... (stiff heart syndrome) is a condition resulting in the death of part of the myocardium (heart muscle). ... Outcomes for amyloid cardiomyopathy are generally very poor, with fewer than 10% of patients surviving more than 5 years. ... Unusual Cardiomyopathies. 52 (4): 347-361. doi:10.1016/j.pcad.2009.11.007. PMID 20109604. v t e (Articles with short ... The amyloid can be seen under polarized light in congo red stained biopsy.[citation needed] Amyloid cardiomyopathy is ...
... (also known as "Boxer arrhythmogenic right ventricular cardiomyopathy") is a disease of the myocardium ... Boxer dog cardiomyopathy: An update. Vet Clin North Am Small Anim Pract 2004;34:1235-1244. Meurs KM, Spier AW, Miller MW, et al ... Boxer cardiomyopathy is a genetic disease inherited in an autosomal dominant pattern. The presentation in affected offspring is ... Arrhythmogenic right ventricular cardiomyopathy causing sudden cardiac death in Boxer dogs: A new animal model of human disease ...
... (RCM) is a form of cardiomyopathy in which the walls of the heart are rigid (but not thickened). ... "Restrictive Cardiomyopathy". The Lecturio Medical Concept Library. Retrieved 28 June 2021. "Restrictive Cardiomyopathy ... Treatment of restrictive cardiomyopathy should focus on management of causative conditions (for example, using corticosteroids ... In time, restrictive cardiomyopathy patients develop diastolic dysfunction and eventually heart failure. Diagnosis is typically ...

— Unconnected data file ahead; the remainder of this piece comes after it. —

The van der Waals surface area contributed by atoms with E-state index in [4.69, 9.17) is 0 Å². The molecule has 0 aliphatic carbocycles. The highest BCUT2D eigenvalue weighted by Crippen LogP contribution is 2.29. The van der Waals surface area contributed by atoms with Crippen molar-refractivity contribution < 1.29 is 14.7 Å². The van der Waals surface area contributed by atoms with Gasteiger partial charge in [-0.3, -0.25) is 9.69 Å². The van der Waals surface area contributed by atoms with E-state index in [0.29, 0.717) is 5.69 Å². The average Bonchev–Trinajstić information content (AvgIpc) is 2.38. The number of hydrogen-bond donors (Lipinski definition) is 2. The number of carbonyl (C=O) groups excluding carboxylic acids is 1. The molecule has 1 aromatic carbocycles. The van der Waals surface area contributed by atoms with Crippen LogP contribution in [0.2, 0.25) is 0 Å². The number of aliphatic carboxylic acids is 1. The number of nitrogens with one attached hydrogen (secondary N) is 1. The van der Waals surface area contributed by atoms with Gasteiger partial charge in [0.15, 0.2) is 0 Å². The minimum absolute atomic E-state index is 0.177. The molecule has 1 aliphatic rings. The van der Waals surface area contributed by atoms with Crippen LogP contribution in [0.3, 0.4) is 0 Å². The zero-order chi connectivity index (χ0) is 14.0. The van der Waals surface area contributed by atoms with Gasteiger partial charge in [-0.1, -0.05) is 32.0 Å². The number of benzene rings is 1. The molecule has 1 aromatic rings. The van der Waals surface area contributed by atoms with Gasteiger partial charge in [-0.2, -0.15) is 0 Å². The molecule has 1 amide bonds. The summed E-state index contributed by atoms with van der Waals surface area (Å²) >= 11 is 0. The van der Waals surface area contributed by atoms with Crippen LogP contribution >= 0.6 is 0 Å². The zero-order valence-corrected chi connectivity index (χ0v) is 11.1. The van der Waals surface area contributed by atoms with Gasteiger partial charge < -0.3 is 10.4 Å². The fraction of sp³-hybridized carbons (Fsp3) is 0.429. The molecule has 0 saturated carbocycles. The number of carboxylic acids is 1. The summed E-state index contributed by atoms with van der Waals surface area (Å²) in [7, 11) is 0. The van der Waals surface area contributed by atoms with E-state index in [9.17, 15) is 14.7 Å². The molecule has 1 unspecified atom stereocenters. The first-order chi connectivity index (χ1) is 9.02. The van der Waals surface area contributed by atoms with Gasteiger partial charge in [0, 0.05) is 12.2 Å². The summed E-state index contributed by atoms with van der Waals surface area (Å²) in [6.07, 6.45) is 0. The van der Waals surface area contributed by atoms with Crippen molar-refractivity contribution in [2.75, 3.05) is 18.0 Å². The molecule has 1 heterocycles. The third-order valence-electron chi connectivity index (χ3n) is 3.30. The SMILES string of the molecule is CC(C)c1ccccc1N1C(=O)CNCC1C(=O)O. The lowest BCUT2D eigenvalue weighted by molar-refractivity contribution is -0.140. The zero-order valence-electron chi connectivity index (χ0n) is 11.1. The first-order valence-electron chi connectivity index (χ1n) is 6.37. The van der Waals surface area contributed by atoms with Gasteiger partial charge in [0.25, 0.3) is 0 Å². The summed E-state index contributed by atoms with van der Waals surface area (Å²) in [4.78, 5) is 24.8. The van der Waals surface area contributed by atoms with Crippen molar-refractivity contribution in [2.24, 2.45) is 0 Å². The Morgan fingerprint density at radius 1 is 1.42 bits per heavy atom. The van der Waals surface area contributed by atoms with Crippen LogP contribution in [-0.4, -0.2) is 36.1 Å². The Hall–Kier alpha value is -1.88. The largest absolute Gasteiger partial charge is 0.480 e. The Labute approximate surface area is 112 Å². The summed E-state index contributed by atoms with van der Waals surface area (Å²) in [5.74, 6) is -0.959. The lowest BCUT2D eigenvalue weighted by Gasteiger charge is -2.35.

... or takotsubo syndrome (TTS), also known as stress cardiomyopathy, is a type of non-ischemic ... Stress cardiomyopathy is now a well-recognized cause of acute congestive heart failure, lethal abnormal heart rhythms, and ... Takotsubo cardiomyopathy occurs worldwide. The condition is thought to be responsible for 2% of all acute coronary syndrome ... Stress is the main factor in takotsubo cardiomyopathy, with more than 85% of cases set in motion by either a physically or ...
... is a type of cardiomyopathy caused by a narrowing of the coronary arteries which supply blood to the ... One of the most important features differentiating ischemic cardiomyopathy from the other forms of cardiomyopathy is the ... "Differentiation between primary dilated cardiomyopathy and ischemic cardiomyopathy based on right ventricular performance". ... This cardiomyopathy is one of the leading causes of sudden cardiac death. The adjective ischemic means characteristic of, or ...